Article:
In back-to-back visits, Macron and Merkel look for manageable middle with Trump

The French president and German chancellor each made visits to the White House this week to meet with President Trump, despite significant disagreements over transatlantic relations. But Macron and Merkel may be finding a way to coexist with Trumpism.

Evan Vucci/AP
President Trump shakes hands with German Chancellor Angela Merkel in the Oval Office of the White House in Washington on Friday.

It's a question that Europe has been posing for more than a year: How do you solve a problem like the Donald?

The continent’s heaviest political hitters offered their answers to that question this week, as French President Emmanuel Macron and German Chancellor Angela Merkel sought in turn to figure out what makes President Trump tick, and how to head off a looming transatlantic rupture.

They did so in very different styles: Mr. Macron flaunted a “bromance” with Mr. Trump during his three-day state visit to Washington, while Ms. Merkel displayed her customary restraint on a three-hour working trip. But neither claimed to have had much success on their most pressing common aims – to head off a trade war between the US and Europe and to save the international nuclear deal with Iran.

“It has been a learning curve, and rather a squiggly one” for European leaders dealing with the unpredictable American president, says James Moran, a former European Union ambassador. “It’s anybody’s guess how best to handle him.”

On the face of it, both this week’s visitors to Washington were the kind of politicians Trump likes least – globalist supporters of the post-war liberal world order, built on rules forged by multilateral institutions.

In his public appearances with Trump, Macron sidestepped that reputation and chose bonhomie as his strategy. Hugs, hand-holding, and air kisses punctuated the visit in remarkably physical displays of friendship. The two men have clearly struck up a rapport.

One “somewhat hopeful” way of dealing with Trump “is to very strongly connect the personal with the political, to treat him royally” says Jan Techau, senior fellow at the think tank German Marshall Fund of the United States.

But there is more to it than that. Macron was the only European leader who “immediately treated Trump with respect,” points out French historian Nicole Bacharan, inviting him to the French independence day military parade last July 14 and to dinner half way up the Eiffel Tower. “He treated him as a welcome, legitimate US president.”

Susan Walsh/AP
President Trump and first lady Melania Trump greet French President Emmanuel Macron and his wife, Brigitte Macron, as they arrive for a state dinner at the White House in Washington on Tuesday.

Other European leaders sometimes seemed pained just being close to Trump. Merkel herself got off to a bad start, lecturing him just after he was elected; she offered her cooperation “based on … common values — democracy, freedom, as well as respect for the rule of law and the dignity of each and every person, regardless of their origin, skin color, creed, gender, sexual orientation, or political views.”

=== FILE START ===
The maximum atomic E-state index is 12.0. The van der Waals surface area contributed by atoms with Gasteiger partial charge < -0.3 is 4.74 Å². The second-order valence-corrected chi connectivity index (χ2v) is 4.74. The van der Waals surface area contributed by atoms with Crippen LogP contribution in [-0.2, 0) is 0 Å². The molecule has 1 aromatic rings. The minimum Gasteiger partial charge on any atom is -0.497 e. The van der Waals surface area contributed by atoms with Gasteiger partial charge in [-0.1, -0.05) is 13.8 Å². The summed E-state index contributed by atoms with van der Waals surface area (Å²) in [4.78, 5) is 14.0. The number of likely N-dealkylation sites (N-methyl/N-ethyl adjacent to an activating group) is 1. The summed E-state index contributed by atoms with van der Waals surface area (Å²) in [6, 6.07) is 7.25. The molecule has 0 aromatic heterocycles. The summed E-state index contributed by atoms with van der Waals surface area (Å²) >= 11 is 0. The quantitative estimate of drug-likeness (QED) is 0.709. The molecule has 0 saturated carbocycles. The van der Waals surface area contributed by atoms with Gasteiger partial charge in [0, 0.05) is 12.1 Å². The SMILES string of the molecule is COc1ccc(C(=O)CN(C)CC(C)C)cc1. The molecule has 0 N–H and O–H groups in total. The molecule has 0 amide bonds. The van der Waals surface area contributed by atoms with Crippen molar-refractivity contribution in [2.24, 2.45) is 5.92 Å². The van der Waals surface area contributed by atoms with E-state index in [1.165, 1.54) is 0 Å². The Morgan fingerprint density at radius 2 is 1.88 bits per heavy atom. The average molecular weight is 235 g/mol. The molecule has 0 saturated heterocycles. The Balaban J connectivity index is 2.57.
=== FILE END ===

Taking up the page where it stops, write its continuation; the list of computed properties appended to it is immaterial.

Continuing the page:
Macron also appeals to Trump because of what the two men have in common, despite their many differences; both are outsiders who won office by challenging their nations’ political establishment and both regard themselves as rather special. Macron describes himself as “Jupiterian.”

Practical realities

But again, there is more to it than that. France and the United States are close allies in the fight against terrorism; Paris joined Washington in airstrikes against Syria earlier this month; and France is on track to spend two percent of its GDP on defense by 2024, a NATO target to which Trump has attached great importance.

Germany is nowhere near that goal, and will not meet it, though the government last week announced a new round of military purchases.

Although much has been made in the press about how well Macron and Trump get on, the American president speaks by phone nearly as often to Merkel as he does to his French counterpart.

And evidence is scarce that Macron has managed to leverage his personal ties to change Trump’s mind on any major policy. “You can give Trump the honorable treatment he wants, but that doesn’t guarantee you success,” says Mr. Techau. “The yardstick for success is whether you can move him on the issues, and we’ve seen precious little of that.”

Trump has come round somewhat on NATO; he no longer dismisses the key transatlantic alliance as an outdated irrelevance and the Pentagon has actually increased spending in Europe over the past year.